Stool test kit
KPWHRI and University of Washington researchers are collaborating to develop and evaluate a test kit to detect virus shed into stool. This study will enroll some patients at Kaiser Permanente Washington.
KPWHRI has launched a research project to evaluate risk factors for COVID-19 with Kaiser Permanente Colorado and Kaiser Permanente Northwest. The research collaboration follows a KPWHRI study, published in the American Journal of Hypertension, finding no association between the use of angiotensin-converting enzyme (ACE) inhibitor or angiotensin receptor blocker (ARB) medications and the risk of COVID-19 infection or hospitalization. The multi-site effort, which is being supported by the Garfield Memorial Fund, includes 3 inquiries:
KPWHRI is a major contributor to understanding of the spread of COVID-19 in Washington state, because researchers have access to comprehensive information about a large real-world population. KPWHRI has also provided a variety of resources and support to the Kaiser Permanente Washington care-delivery system to help prevent, screen for, and treat COVID-19, such as:
In addition, the many Kaiser Permanente enrollees who participate in the Kaiser Permanente Research Bank are providing blood samples and medical information that will be useful in the organization's ongoing COVID-19 research nationally. The Research Bank has collected COVID-19 survey data on biobank participants that is available for research use.
Along with the research activities described above, Kaiser Permanente and the Permanente Medical Group are conducting a voluntary symptom tracking program focused on targeted prevention to stop the spread of COVID-19. The program aims to help Kaiser Permanente’s COVID-19 response teams to assess a large sample of Kaiser Permanente members, monitor the spread of the virus, and try to proactively curb the pandemic. The program staff is reaching out via email and/or SMS text to a random sample of Kaiser Permanente Washington members, inviting them to participate over a 2-month period. Although this program is not considered a research activity, the data collected will be used to track and predict the spread of the virus, catch clusters of the virus early, identify new outbreaks, and better prepare our medical staff and facilities for possible spikes in cases.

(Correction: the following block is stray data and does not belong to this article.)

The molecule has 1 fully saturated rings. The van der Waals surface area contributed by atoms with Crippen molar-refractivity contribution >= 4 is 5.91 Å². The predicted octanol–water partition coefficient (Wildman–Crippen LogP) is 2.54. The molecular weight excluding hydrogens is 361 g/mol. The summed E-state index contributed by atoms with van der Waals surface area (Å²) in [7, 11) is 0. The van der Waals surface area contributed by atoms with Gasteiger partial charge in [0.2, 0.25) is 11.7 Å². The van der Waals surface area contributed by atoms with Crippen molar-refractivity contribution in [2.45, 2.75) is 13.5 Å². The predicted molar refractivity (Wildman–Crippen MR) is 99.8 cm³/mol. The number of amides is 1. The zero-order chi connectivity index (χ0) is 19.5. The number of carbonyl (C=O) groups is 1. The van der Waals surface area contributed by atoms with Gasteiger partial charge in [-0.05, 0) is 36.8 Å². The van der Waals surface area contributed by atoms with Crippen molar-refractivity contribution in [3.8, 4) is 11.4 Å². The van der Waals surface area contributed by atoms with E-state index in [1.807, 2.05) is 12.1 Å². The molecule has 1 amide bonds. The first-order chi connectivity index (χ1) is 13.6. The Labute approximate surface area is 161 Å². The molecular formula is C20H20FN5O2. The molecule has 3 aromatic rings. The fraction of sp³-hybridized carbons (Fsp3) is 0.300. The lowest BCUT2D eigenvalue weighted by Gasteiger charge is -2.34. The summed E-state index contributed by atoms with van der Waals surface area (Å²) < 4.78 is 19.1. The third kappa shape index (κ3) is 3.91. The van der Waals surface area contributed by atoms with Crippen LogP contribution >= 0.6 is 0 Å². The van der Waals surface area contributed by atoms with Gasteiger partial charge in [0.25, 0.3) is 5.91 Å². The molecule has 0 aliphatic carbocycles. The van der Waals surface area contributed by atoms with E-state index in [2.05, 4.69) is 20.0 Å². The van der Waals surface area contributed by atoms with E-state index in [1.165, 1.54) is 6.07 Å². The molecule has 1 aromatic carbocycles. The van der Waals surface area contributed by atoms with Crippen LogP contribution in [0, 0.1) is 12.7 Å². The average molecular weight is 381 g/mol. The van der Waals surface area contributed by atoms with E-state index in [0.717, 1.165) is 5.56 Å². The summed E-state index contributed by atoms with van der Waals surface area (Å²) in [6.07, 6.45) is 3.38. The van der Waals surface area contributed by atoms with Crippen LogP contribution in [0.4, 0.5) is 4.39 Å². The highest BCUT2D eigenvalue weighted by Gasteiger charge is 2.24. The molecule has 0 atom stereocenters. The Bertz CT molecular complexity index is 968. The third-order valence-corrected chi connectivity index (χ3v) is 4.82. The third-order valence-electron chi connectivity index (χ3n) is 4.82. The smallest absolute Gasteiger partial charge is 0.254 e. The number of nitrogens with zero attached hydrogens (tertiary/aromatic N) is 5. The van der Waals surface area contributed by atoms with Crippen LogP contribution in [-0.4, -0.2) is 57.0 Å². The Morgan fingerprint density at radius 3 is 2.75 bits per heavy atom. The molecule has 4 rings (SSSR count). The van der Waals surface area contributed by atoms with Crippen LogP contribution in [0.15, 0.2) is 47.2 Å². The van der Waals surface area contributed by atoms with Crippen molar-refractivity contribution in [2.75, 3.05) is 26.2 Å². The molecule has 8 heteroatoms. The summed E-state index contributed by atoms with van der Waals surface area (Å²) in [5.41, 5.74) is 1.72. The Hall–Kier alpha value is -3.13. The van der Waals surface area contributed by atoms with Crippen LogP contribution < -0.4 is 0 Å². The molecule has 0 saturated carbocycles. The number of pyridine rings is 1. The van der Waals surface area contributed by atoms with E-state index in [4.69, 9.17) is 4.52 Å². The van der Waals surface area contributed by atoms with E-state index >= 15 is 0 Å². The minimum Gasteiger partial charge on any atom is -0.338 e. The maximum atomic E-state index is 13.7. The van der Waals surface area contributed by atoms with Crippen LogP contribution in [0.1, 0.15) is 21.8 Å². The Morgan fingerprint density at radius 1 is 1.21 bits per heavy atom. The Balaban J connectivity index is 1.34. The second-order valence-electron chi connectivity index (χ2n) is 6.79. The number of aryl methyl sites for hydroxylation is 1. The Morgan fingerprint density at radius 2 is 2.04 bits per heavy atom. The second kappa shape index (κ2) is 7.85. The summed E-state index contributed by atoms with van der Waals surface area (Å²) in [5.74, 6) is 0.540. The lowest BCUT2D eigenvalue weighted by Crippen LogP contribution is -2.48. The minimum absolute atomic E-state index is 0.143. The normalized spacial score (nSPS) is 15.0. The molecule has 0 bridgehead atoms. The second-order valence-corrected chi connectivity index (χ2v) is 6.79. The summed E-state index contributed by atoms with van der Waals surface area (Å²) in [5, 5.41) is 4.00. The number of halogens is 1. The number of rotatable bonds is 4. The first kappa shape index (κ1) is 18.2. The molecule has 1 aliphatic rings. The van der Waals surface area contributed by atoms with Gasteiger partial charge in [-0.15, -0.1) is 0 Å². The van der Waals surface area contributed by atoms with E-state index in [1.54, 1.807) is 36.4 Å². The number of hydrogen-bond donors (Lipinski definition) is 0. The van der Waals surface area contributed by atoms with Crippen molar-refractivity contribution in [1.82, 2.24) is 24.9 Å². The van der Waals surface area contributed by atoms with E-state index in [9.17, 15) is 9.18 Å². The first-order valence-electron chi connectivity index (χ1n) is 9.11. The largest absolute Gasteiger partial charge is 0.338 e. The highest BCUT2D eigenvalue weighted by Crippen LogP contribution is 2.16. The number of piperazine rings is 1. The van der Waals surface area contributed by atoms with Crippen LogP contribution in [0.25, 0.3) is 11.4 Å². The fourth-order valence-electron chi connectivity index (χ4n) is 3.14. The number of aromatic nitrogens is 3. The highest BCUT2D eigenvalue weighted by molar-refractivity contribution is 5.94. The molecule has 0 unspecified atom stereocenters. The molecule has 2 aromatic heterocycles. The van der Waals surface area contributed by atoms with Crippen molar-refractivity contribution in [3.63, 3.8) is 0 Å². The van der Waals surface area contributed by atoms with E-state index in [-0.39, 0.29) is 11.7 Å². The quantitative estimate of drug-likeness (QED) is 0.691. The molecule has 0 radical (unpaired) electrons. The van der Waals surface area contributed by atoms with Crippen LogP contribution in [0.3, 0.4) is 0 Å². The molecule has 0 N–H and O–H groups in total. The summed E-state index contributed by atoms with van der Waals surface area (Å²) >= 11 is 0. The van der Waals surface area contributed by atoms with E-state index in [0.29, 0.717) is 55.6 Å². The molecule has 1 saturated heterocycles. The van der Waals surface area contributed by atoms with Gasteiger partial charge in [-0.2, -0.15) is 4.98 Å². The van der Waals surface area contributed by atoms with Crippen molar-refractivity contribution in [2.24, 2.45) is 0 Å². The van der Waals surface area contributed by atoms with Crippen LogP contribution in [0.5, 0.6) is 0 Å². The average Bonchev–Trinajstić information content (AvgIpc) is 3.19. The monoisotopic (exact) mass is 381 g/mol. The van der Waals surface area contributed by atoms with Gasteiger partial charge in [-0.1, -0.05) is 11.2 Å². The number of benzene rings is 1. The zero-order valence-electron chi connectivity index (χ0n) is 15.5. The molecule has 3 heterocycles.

Kaiser Permanente Washington members can find information about testing, diagnosis, and treatment for COVID-19 here.
Kaiser Permanente Washington Health Research Institute
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KPWHRI seeks Seattle-area residents for studies of COVID-19 vaccines.
Dr. Sascha Dublin tells how studies of KP electronic health record data can improve COVID-19 treatment and prevention.
Dr. Rita Mangione-Smith reflects on the year since KPWHRI launched the world's first clinical trial for a COVID-19 vaccine.
Dr. Jennifer Nelson explains how KP scientists are helping the CDC and FDA keep an eye out for rare adverse events.
Seattle NPR affiliate KUOW-FM, April 8, 2021